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Magnesium Benefits Uses and Types

Magnesium is involved in hundreds of enzymatic reactions in the body and plays a critical role in health, yet it’s estimated that up to half of Americans may be deficient. In this article, we’ll explore why magnesium deficiency is so common, how to know if you’re getting enough, and practical strategies to optimize your magnesium levels without unpleasant side effects.

Key Points

  • Symptoms of magnesium deficiency – including muscle cramps, anxiety, trouble sleeping, and constipation. A blood test measuring red blood cell (RBC) magnesium levels is the best way to test for deficiency.
  • Different forms of magnesium – some forms like magnesium citrate can cause diarrhea at high doses. Chelated forms of magnesium like glycinate and malate tend to be better absorbed without GI issues. Time-released magnesium can also help slow absorption.
  • Taking magnesium before bed – magnesium glycinate or malate can help with sleep by inhibiting excitatory neurotransmitters. But all forms of magnesium may interfere with sleep if taken too close to bedtime.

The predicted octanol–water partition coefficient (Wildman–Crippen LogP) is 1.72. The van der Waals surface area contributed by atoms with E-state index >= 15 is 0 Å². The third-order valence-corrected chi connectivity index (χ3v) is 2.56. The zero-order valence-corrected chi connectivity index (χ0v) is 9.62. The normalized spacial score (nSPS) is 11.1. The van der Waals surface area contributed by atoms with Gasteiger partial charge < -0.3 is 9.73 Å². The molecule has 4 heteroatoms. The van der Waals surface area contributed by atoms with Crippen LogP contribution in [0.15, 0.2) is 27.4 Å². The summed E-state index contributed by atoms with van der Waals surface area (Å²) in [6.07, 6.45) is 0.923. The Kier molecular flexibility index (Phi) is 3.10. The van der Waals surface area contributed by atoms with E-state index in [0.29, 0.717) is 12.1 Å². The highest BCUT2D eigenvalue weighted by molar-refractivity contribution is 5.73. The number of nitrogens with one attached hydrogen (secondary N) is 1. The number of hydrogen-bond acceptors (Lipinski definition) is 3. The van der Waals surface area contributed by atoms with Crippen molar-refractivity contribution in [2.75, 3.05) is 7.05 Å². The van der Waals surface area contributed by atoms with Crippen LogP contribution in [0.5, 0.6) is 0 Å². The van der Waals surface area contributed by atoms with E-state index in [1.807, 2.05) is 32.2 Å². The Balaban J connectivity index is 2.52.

• Enhancing magnesium absorption – magnesium works synergistically with B vitamins like methylfolate, methylcobalamin, and P5P (active vitamin B6). Taking these together can enhance absorption and avoid loose stools.
  • Magnesium’s interaction with iron and copper – magnesium helps convert iron into its active form and supports ceruloplasmin to transport iron properly. This prevents issues like hemochromatosis.
  • Topical magnesium – transdermal magnesium from lotions or baths may help reduce muscle cramps but little is absorbed systemically. Oral magnesium is better for overall levels.
  • New research – a clinical trial found sustained-release magnesium (MegaSRT) increased RBC magnesium levels 30% over 90 days with minimal GI side effects.